US 2024 Presidential Elections Candidates, (L-R) President Biden and former President Donald Trump. Photo: Salon

Every four years, the United States of America (USA), chooses its President and Vice President. This process begins with primaries and caucuses in each state where the two largest political parties, the Democratic and Republican Parties, have people voting for who they want to be the leader of their political team. 

Political Primary elections are voting processes by which voters choose their preference for their party’s candidate, or a candidate in general, in an upcoming general election, local election, or by-election. During primaries, a day is settled upon when individuals from the same political team cast their votes for their preferred candidate. The winner gets points or delegates based on the votes cast. 

Caucuses are more like meetings where people openly discuss and vote for their favoured candidate, also earning delegates. The winner of both primaries and caucuses gets these points that help decide who the whole state supports. Primaries and caucuses mark the starting point where people in each state determine who they want to lead their team in the elections for the President of the United States.

Once the political parties have their flag bearers chosen, they head to the party convention, a gathering where members of each political party from all over the country, come together. Here, the Party officially nominates by confirming their chosen candidates into the team captains, who will run for President and Vice President.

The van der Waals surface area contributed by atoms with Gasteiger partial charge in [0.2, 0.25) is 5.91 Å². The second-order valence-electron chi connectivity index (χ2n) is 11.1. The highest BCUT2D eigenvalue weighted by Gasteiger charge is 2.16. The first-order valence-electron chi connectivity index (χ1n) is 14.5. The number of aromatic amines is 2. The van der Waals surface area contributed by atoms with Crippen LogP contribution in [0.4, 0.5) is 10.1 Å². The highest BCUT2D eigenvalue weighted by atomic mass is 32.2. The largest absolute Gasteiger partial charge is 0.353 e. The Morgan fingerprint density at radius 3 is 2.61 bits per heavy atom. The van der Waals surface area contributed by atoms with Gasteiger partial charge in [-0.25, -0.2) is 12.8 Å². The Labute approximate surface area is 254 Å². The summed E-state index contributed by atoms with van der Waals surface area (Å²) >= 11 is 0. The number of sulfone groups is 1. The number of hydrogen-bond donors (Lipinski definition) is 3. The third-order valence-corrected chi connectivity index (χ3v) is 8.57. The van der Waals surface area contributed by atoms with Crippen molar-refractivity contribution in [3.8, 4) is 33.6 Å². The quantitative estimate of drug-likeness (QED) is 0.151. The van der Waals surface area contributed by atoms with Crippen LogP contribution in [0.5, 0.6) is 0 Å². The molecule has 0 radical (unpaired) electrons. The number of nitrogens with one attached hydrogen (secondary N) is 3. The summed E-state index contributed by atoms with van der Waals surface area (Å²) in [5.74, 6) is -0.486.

Political Party conventions aim to unite the party, bringing together supporters who may have backed different candidates during the primaries and caucuses. It ensures that the membership and like-minded non-members support their leaders in the upcoming presidential election against the rival political party’s candidate.

The chosen players then embark on a nationwide journey, talking to people about their ideas and having debates to convince everyone that they should be in charge.

The US presidential elections have a special ingredient that assists in determining the winner called the electoral college. Instead of every citizen voting directly, thus having to count all the votes from everyone in the country, each state gets special points called electoral votes.  The number of electoral votes a state gets is based on its population. The more people in a state, the higher the allotment of electoral votes for that state. 

Each state gets several electoral votes equal to the total number of its Senators and Representatives in the United States Congress. Since every state has two Senators, this ensures that even the smallest states have at least three electoral votes two Senators plus one Representative. The larger states, with more Representatives based on their population, will receive a higher total number of electoral votes. This system aims to balance the influence of states with varying population sizes in the presidential election process.

Among the final two candidates running for the presidency, the one who gets the most votes in a state usually gets all of that state’s electoral votes. To become the President, a candidate needs at least 270 out of 538, equivalent to 50 + 1 per cent in Kenya’s Presidential elections.

In January, everyone in Congress certifies the outcome of the election results by checking if the points were given correctly. The candidate with the most points now becomes the official winner. Finally, on January 20th, the winner is inaugurated, marking the moment their four-year term commences as they become the new leader of the country.

So, in the US Presidential elections, it’s not just about winning by more votes in the overall tally but winning in the right states.